South West Coast Path: Porthleven

Last day on my Christmas weekend trip. Thanks to the combination of weekend timing and Boxing Day, I’ve had an unusually long long weekend. I thought I’d be ready to go, but as the time goes by, I find myself more and more enamored by Cornwall.

I squeezed in a last hike. I started late, taking advantage of the fact that St. Michael’s Mount is open for the holiday, a rare winter availability.

I drove to Porthleven to try to finish up my segment. As I started to warm to the idea of completing the entire South West Coast Path as a life goal, I decided to try to tie my segments to the ones listed on the SWCP website. I was to connect the bit from where I left off on Christmas Day when I just couldn’t seem to get closer to the village within my sight- Porthleven.

It wasn’t even far. It was ridiculously close, where I left off that day. But it was far more scenic from the direction I walked today.

Highlights– West End: N50 05.581 W5 20.798
– East End: N50 11.292 W5 26.191
– Entire Distance walked: 5 miles
– Weather: dreary grey, but dry. Muddy, I now understand why people stroll in Wellies.

Porthleven: Charming town that grew from a fishing village and port. Views are much prettier walking east to west, with the rolling cliffs and varying landscapes.
I was every so reluctant to start my drive inland.

Weekly Photo Challenge: Ready

I packed everything.. I think. My first day hiking the South West Coast Path in Cornwall, end of December, dead middle of the winter. I expect cold, rain, gusty winds. And breathtaking views. So I wanted to make sure I got everything covered.

And this doesn’t even cover the load I left in the boot. I *did* say in my intro that I tend to overpack. And somehow everything fit in the small daypack, except for the tripod.

Except for shoes. Those of you astute enough to pick that omission out, I left them in the car I wouldn’t trail mud through the little B&B.

South West Coast Path: Praa Sands

Christmas Day. Alone. I had mixed feelings when I woke up this morning. It’s not the first time I was not with my family in this holiday. But last time around I was working, on travel. The people in the office immediately invited me to their homes for dinner, for company, for festivities. I’m not traveling for work today. I’m abroad, but technically at my home. My family, literally, on the other side of the world for a wedding.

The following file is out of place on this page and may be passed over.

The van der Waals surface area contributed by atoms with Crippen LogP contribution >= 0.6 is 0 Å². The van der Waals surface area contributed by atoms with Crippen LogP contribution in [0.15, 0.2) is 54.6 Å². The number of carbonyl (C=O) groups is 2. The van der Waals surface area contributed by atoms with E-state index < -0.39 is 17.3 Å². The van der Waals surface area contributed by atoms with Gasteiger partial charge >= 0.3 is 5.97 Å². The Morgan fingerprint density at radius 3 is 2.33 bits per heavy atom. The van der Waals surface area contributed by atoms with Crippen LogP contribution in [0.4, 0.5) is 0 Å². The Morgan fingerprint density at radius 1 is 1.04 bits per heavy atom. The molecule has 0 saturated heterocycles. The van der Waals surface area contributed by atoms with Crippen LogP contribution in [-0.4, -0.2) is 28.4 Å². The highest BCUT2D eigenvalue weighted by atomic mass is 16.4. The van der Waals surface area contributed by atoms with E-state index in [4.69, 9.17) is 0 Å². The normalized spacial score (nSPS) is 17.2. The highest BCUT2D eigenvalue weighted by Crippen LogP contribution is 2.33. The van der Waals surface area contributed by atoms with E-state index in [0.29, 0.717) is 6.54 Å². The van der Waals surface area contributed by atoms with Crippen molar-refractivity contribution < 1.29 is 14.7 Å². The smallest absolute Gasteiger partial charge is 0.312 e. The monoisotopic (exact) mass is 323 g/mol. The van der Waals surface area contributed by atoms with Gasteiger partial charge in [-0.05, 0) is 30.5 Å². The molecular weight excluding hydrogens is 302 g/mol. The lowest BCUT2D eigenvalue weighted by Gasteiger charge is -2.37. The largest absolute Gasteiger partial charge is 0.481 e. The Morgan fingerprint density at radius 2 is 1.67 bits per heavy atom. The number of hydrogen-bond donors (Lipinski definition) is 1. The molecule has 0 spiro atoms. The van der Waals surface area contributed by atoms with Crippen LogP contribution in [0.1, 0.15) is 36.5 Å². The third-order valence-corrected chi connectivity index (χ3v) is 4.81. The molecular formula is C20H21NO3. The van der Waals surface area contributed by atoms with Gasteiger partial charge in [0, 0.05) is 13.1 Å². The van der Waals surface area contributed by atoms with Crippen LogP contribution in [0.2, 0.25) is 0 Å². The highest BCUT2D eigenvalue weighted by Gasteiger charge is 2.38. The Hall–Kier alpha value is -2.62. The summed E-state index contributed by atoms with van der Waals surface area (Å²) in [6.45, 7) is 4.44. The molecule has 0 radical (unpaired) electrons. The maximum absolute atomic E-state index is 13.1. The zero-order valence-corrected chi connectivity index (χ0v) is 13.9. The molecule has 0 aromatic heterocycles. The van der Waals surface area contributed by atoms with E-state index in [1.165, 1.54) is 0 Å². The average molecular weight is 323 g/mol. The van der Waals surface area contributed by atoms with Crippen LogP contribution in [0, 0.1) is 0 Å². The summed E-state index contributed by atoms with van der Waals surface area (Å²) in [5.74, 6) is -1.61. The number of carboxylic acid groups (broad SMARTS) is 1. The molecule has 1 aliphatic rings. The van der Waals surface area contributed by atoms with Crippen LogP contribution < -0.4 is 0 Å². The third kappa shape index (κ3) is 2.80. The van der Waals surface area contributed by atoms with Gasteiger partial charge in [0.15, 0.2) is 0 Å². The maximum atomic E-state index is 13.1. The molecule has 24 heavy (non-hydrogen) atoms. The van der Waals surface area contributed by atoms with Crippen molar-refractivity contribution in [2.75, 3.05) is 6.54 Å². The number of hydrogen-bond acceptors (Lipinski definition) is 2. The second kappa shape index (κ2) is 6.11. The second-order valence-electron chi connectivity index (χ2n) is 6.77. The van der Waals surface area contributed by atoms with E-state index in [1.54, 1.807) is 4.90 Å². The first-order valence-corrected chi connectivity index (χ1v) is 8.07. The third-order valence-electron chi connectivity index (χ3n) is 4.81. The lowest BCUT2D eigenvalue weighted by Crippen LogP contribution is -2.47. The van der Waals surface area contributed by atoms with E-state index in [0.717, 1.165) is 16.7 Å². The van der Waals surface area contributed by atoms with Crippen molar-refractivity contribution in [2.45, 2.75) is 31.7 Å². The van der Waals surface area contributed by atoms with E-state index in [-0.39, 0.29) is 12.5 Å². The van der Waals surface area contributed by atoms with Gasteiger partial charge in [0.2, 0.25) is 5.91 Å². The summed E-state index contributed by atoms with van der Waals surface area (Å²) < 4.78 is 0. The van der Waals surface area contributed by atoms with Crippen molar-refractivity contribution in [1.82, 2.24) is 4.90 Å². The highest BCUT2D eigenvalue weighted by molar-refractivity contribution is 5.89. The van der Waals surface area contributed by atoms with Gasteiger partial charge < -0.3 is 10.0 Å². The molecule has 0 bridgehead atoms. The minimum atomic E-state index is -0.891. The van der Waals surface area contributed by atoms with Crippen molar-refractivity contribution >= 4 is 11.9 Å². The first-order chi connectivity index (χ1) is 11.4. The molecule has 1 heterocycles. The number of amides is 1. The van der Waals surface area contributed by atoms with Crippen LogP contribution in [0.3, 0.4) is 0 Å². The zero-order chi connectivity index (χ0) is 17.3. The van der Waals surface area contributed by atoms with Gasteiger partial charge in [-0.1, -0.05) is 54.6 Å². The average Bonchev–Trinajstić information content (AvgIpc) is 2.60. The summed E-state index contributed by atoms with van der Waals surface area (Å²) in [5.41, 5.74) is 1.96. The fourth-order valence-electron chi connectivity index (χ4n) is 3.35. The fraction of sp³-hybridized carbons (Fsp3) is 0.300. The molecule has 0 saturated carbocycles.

Christmas is not of religious significance to my family. My brother and I are too old for the Santa routine. We haven’t exchanged gifts in almost ten years. The holiday is not a big deal. Yet, Christian or not, anyone growing up in the Western world probably has grown used to the idea that today is a day of family and friends, whichever way you spend it.

I didn’t realise it but subconsciously I had literally thrown myself into the hiking. Let the numbers speak for itself:

Miles walked: 9.8, one loops, starting at Prussia Cove.
End points of SWCP reached:
– N50 05.581 W5 20.798 and
– N50 06.120 W5 25.091
Weather: Cloudy, gusty winds on occasion, no sun at any point
Conditions: Muddy and muddier

One view you *have* to walk to SWCP to see is that of the Port-en-alls House, the mainstay of the small village that is completely used a vacation homes. Walking the path, I wind around the corner to the backside of the house, down a narrow rough stone road flanked on both sides by tall stone walls. So as a pedestrian, I don’t see the whole building in the approach and completely pass through in the backside. Once across the next beach onto the next point, though, I was amazed by the view. It took me a while of recollection to realise this was the very house I walked by a couple times already.

The house, from afar, looks like it is perched on the edge of a cliff, its stone walls both blending in and rising out of the rocking wall. It sits low, not too far above the water. The land raises behind the house, but pales in comparison to its formidable facade.

The ponies. Oh, yes. The ponies. A small herd of Shetland ponies was introduced to the Rinsey Head area to graze the overgown brush. Signage into the area alerts walkers of the ponies. With warnings.